The poetical works of Henry W. Longfellow, ed. with a critical memoir by W.M. Rossetti, illustr. by W. Lawson

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417 ページ - His hair is crisp, and black, and long, His face is like the tan ; His brow is wet with honest sweat, He earns whate'er he can, And looks the whole world in the face, For he owes not any man.
357 ページ - TELL me not, in mournful numbers, " Life is but an empty dream! " For the soul is dead that slumbers, And things are not what they seem. Life is real ! Life is earnest ! And the grave is not its goal ; "Dust thou art, to dust returnest,
402 ページ - Tis of the wave and not the rock; 'Tis but the flapping of the sail, And not a rent made by the gale ! In spite of rock and tempest's roar, In spite of false lights on the shore. Sail on, nor fear to breast the sea! Our hearts, our hopes, are all with thee.
288 ページ - It was two by the village clock, When he came to the bridge in Concord town. He heard the bleating of the flock, And the twitter of birds among the trees, And felt the breath of the morning breeze Blowing over the meadows brown. And one was safe and asleep in his bed Who at the bridge would be first to fall, Who that day would be lying dead, Pierced by a British musket-ball. You know the rest. In the books you have read, How the British Regulars fired and fled, — How the farmers gave them ball...
351 ページ - And richly, by the blue lake's silver beach, The woods were bending with a silent reach. Then o'er the vale, with gentle swell, The music of the village bell Came sweetly to the echo-giving hills ; And the wild horn, whose voice the woodland fills, Was ringing to the merry shout, That faint and far the glen sent out, Where, answering to the sudden shot, thin smoke, Through thick-leaved branches, from the dingle broke. If thou art worn and hard beset With sorrows, that thou wouldst forget, If thou...
417 ページ - He goes on Sunday to the church, And sits among his boys ; He hears the parson pray and preach, He hears his daughter's voice, Singing in the village choir, And it makes his heart rejoice. It sounds to him like her mother's voice, Singing in Paradise ! He needs must think of her once more, How in the grave she lies ; And with his hard, rough hand he wipes A tear out of his eyes.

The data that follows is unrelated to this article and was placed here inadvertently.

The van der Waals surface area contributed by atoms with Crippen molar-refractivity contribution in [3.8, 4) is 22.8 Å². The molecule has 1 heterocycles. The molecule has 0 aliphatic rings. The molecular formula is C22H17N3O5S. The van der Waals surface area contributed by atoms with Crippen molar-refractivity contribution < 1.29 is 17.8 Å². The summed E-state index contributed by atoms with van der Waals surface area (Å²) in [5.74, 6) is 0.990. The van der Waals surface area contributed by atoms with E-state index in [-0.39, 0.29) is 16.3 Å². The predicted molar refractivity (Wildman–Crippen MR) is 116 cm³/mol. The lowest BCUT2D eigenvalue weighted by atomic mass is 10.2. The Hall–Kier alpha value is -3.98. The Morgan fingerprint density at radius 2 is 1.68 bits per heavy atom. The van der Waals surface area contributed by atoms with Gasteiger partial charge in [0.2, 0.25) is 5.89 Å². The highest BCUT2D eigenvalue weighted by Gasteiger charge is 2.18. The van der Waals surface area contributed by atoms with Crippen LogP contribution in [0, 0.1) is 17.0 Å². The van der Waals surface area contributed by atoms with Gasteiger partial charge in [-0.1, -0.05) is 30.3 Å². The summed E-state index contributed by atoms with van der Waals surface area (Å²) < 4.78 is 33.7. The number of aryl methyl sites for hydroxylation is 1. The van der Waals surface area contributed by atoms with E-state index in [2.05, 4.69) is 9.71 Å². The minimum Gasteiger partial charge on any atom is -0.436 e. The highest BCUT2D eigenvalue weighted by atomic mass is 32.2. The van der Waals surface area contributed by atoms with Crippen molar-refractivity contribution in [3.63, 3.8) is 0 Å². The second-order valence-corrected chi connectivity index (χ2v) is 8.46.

418 ページ - How in the grave she lies ; And with his hard, rough hand he wipes A tear out of his eyes. Toiling, — rejoicing, — sorrowing, Onward through life he goes ; Each morning sees some task begin, Each evening sees it close ; Something attempted, something done, Has earned a night's repose. Thanks, thanks to thee, my worthy friend, For the lesson thou hast taught ) Thus at the flaming forge of life Our fortunes must be wrought ; Thus on its sounding anvil shaped Each burning deed and thought.
492 ページ - Oft have I seen at some cathedral door A laborer, pausing in the dust and heat, Lay down his burden, and with reverent feet Enter, and cross himself, and on the floor Kneel to repeat his paternoster o'er; Far off the noises of the world retreat; The loud vociferations of the street Become an undistinguishable roar. So, as I enter here from day to day, And leave my burden at this minster gate, Kneeling in prayer, and not ashamed to pray, The tumult of the time disconsolate To inarticulate murmurs...
540 ページ - RETRIBUTION. THOUGH the mills of God grind slowly, yet they grind exceeding small ; Though with patience he stands waiting, with exactness grinds he all.
428 ページ - Were half the power, that fills the world with terror, Were half the wealth, bestowed on camps and courts, Given to redeem the human mind from error, There were no need of arsenals nor forts: The warrior's name would be a name abhorred!

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